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Righi Fitch Law Group Is Proud To Announce The Addition Of A New Attorney To Our Team

Linda Tivorsak Bird
Attorney
Righi Fitch Law Group

(JULY 29, 2020) - Righi Fitch Law Group is proud to announce the addition of a new attorney to our team: Linda Tivorsak Bird! She is an experienced trial attorney who has handled a variety of civil defense cases that range from premises liability, to personal injury and wrongful death. She has also represented individuals involving employment law, where she has responded to charges of discrimination, wrongful termination, and harassment. In addition to her civil practice, she is also an experienced criminal defense attorney. She has conducted over 35 criminal jury trials, hundreds of settlement conferences and has significant courtroom experience. Linda is a proud graduate of Yale University, and the University of Kansas School of Law.

When Linda is not busy with work, she is quite the adventurist. She enjoys participating in full and half Ironman triathlons, as well as running, paddleboarding, and skiing. She is also fluent in conversational Thai and has been an alumni interviewer for prospective Yale students for over ten years. She is also the immediate past-President of the Yale Club of Phoenix.

We are excited to have Linda on board the Righi Fitch team and we look forward to watching her grow with our firm.

We wish you the very best during these trying times. Be well.

Please contact Beth Fitch at 602) 385-6782 or Rick Righi at (602) 385-6780, Founding Partners for Righi Fitch Law Group, if you have any questions or concerns.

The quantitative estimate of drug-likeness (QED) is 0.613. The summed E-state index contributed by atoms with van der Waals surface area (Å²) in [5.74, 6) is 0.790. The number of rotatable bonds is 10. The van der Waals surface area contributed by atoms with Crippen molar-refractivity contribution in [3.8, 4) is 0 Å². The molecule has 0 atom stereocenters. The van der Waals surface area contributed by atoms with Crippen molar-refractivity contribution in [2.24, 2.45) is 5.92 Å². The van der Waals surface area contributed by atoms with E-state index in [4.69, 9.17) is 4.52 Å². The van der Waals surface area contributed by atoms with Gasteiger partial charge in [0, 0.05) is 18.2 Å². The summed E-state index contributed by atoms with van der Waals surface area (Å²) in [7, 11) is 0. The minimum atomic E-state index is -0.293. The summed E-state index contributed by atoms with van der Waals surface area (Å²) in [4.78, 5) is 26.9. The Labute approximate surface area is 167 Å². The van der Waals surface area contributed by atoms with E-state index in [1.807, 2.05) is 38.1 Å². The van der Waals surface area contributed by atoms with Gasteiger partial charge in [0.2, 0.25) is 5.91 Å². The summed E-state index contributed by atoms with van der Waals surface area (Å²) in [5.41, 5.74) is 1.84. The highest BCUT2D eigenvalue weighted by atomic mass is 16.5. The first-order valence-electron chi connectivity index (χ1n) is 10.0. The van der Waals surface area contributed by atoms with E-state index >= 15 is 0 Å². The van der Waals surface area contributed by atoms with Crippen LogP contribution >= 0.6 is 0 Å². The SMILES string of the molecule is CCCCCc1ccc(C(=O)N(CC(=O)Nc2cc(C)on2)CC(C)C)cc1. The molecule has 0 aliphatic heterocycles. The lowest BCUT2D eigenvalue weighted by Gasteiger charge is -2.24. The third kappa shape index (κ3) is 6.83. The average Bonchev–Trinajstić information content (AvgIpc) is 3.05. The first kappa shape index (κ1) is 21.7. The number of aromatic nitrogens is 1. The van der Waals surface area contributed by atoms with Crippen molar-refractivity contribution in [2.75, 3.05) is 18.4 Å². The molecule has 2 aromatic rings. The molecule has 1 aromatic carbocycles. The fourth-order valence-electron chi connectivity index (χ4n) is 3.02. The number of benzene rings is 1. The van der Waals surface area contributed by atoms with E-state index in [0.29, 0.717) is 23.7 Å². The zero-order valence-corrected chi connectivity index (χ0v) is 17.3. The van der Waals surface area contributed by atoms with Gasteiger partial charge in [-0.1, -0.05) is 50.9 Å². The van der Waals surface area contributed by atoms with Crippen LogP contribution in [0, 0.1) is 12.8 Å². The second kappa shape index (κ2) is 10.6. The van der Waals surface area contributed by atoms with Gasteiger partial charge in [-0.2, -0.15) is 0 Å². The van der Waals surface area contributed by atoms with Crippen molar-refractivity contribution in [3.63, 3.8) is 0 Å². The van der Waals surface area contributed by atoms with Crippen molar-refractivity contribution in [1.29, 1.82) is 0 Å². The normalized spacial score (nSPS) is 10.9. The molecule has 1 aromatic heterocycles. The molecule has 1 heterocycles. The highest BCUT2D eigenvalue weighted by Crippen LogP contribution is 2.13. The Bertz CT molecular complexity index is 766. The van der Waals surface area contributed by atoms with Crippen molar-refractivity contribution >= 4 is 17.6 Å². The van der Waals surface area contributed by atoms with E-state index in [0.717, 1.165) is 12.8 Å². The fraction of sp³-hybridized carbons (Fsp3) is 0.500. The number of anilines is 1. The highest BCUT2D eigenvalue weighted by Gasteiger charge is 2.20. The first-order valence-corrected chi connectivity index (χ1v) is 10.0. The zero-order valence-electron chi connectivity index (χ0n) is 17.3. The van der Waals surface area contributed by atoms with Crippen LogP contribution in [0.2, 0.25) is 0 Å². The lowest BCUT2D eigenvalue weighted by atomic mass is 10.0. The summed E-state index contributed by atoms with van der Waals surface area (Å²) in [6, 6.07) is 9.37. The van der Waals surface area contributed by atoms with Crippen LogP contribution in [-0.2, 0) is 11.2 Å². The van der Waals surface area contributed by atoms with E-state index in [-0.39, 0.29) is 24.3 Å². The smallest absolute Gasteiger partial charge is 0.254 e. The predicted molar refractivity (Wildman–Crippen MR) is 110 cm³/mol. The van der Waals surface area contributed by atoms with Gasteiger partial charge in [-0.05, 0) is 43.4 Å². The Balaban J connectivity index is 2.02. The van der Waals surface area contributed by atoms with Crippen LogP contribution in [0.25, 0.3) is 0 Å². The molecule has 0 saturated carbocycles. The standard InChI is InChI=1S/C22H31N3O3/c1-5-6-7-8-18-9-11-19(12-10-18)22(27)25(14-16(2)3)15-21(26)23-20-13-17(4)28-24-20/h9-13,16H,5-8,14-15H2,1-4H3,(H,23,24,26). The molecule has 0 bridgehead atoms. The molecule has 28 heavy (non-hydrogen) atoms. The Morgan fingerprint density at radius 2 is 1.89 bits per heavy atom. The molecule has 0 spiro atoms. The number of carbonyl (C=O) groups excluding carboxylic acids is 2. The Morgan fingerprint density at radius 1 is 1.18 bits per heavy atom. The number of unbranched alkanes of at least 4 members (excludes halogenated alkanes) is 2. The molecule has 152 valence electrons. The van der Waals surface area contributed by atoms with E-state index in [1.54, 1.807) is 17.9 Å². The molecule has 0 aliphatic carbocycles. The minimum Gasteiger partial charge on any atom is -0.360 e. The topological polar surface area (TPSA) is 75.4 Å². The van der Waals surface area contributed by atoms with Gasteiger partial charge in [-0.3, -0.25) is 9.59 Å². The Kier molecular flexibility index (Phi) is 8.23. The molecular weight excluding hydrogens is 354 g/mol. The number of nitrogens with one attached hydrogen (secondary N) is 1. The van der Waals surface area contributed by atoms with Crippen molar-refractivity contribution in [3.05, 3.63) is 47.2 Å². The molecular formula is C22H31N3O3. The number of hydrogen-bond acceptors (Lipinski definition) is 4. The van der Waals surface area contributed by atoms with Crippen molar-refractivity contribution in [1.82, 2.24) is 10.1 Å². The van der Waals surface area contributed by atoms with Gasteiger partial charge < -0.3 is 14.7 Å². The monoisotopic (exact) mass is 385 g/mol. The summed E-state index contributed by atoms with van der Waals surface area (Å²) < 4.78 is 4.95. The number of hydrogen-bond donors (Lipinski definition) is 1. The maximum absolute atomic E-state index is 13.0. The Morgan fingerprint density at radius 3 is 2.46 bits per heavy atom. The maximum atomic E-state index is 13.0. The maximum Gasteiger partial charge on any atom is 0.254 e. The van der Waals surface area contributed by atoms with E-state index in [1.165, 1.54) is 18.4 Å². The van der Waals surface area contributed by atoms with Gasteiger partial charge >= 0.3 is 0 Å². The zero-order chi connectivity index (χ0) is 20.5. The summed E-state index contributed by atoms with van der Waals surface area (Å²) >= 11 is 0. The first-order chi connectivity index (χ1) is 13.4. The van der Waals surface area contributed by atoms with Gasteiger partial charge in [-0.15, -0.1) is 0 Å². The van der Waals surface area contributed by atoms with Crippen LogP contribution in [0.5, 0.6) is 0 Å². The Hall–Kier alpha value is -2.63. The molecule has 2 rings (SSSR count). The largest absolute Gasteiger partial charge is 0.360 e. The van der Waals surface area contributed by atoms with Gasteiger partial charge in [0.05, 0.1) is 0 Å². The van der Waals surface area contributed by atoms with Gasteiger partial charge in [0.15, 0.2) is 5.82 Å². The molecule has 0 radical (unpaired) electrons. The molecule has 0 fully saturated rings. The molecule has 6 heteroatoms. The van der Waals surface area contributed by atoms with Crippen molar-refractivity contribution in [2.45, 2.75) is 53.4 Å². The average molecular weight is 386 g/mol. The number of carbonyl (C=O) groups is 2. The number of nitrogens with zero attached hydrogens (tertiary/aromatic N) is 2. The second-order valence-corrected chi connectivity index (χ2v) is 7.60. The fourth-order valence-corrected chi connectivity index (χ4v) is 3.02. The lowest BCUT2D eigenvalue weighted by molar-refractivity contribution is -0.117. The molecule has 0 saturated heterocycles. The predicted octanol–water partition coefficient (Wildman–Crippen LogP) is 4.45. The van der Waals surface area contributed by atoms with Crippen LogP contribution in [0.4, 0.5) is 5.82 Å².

Tort Reform Louisiana House Bill 57

(JULY 31, 2020) - On July 13th Louisiana Governor John Bell Edwards signed HB 57, Louisiana’s Tort Reform legislation, into law. The law, which goes into effect on January 1, 2021 and applies to causes of action arising after that date, covers the following topics:

1) Lowering the jury verdict threshold to $10,000

2) Excluding the existence of insurance coverage from the jury

3) Limiting medical expenses to the amount actually paid with the court awarding the claimant 40% of the difference between the amount billed and the amount paid provided the award is not unreasonable

4) Repealing the statute that prevented evidence of plaintiff’s failure to wear a seat belt to prove comparative fault

Jury Trials:

Previously a jury trial was only authorized when the amount in controversy exceeded $50,000. The new law reduces the threshold for a jury trial to $10,000. Under the new law, if a plaintiff stipulates or otherwise judicially admits that the amount in controversy exceeds $10,000 but is less than $50,000, a party requesting a jury trial must provide a cash deposit in the amount of $5,000. Previously the jury bond was fixed by the court and due no later than 60 days prior to trial. Exceptions may need to be filed prior to answering to determine the amount in controversy where the petition does not specify that the amount in controversy exceeds $10,000 but is less than $50,000.